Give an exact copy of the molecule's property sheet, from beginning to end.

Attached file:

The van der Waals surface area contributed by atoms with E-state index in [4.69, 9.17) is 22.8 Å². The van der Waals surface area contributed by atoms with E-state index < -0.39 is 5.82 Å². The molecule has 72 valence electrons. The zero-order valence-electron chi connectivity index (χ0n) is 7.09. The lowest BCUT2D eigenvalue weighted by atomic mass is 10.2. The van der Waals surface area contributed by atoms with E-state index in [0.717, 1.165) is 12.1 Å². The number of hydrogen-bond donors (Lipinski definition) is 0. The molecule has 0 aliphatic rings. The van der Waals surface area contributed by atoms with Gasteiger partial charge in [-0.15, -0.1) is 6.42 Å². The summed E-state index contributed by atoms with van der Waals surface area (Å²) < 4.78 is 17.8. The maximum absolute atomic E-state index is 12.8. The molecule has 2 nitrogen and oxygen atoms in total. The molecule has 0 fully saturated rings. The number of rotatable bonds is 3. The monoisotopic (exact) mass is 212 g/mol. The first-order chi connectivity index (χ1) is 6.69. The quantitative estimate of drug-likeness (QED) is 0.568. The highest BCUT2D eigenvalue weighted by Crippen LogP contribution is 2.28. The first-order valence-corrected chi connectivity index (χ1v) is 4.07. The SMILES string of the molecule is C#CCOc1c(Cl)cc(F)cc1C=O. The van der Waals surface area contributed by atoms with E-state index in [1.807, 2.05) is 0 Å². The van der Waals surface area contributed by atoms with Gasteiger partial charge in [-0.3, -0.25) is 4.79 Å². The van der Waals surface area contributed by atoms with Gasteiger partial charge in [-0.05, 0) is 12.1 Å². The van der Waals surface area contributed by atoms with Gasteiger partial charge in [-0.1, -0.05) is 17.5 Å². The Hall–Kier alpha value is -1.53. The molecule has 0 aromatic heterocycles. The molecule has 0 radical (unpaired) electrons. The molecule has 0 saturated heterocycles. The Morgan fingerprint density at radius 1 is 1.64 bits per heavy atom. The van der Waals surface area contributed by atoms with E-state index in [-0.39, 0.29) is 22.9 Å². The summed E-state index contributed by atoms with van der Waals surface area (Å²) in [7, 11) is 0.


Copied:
The van der Waals surface area contributed by atoms with E-state index in [4.69, 9.17) is 22.8 Å². The van der Waals surface area contributed by atoms with E-state index < -0.39 is 5.82 Å². The molecule has 72 valence electrons. The zero-order valence-electron chi connectivity index (χ0n) is 7.09. The lowest BCUT2D eigenvalue weighted by atomic mass is 10.2. The van der Waals surface area contributed by atoms with E-state index in [0.717, 1.165) is 12.1 Å². The number of hydrogen-bond donors (Lipinski definition) is 0. The molecule has 0 aliphatic rings. The van der Waals surface area contributed by atoms with Gasteiger partial charge in [-0.15, -0.1) is 6.42 Å². The summed E-state index contributed by atoms with van der Waals surface area (Å²) < 4.78 is 17.8. The maximum absolute atomic E-state index is 12.8. The molecule has 2 nitrogen and oxygen atoms in total. The molecule has 0 fully saturated rings. The number of rotatable bonds is 3. The monoisotopic (exact) mass is 212 g/mol. The first-order chi connectivity index (χ1) is 6.69. The quantitative estimate of drug-likeness (QED) is 0.568. The highest BCUT2D eigenvalue weighted by Crippen LogP contribution is 2.28. The first-order valence-corrected chi connectivity index (χ1v) is 4.07. The SMILES string of the molecule is C#CCOc1c(Cl)cc(F)cc1C=O. The van der Waals surface area contributed by atoms with E-state index in [1.807, 2.05) is 0 Å². The van der Waals surface area contributed by atoms with Gasteiger partial charge in [-0.3, -0.25) is 4.79 Å². The van der Waals surface area contributed by atoms with Gasteiger partial charge in [-0.05, 0) is 12.1 Å². The van der Waals surface area contributed by atoms with Gasteiger partial charge in [-0.1, -0.05) is 17.5 Å². The Hall–Kier alpha value is -1.53. The molecule has 0 aromatic heterocycles. The molecule has 0 radical (unpaired) electrons. The molecule has 0 saturated heterocycles. The Morgan fingerprint density at radius 1 is 1.64 bits per heavy atom. The van der Waals surface area contributed by atoms with E-state index in [-0.39, 0.29) is 22.9 Å². The summed E-state index contributed by atoms with van der Waals surface area (Å²) in [7, 11) is 0.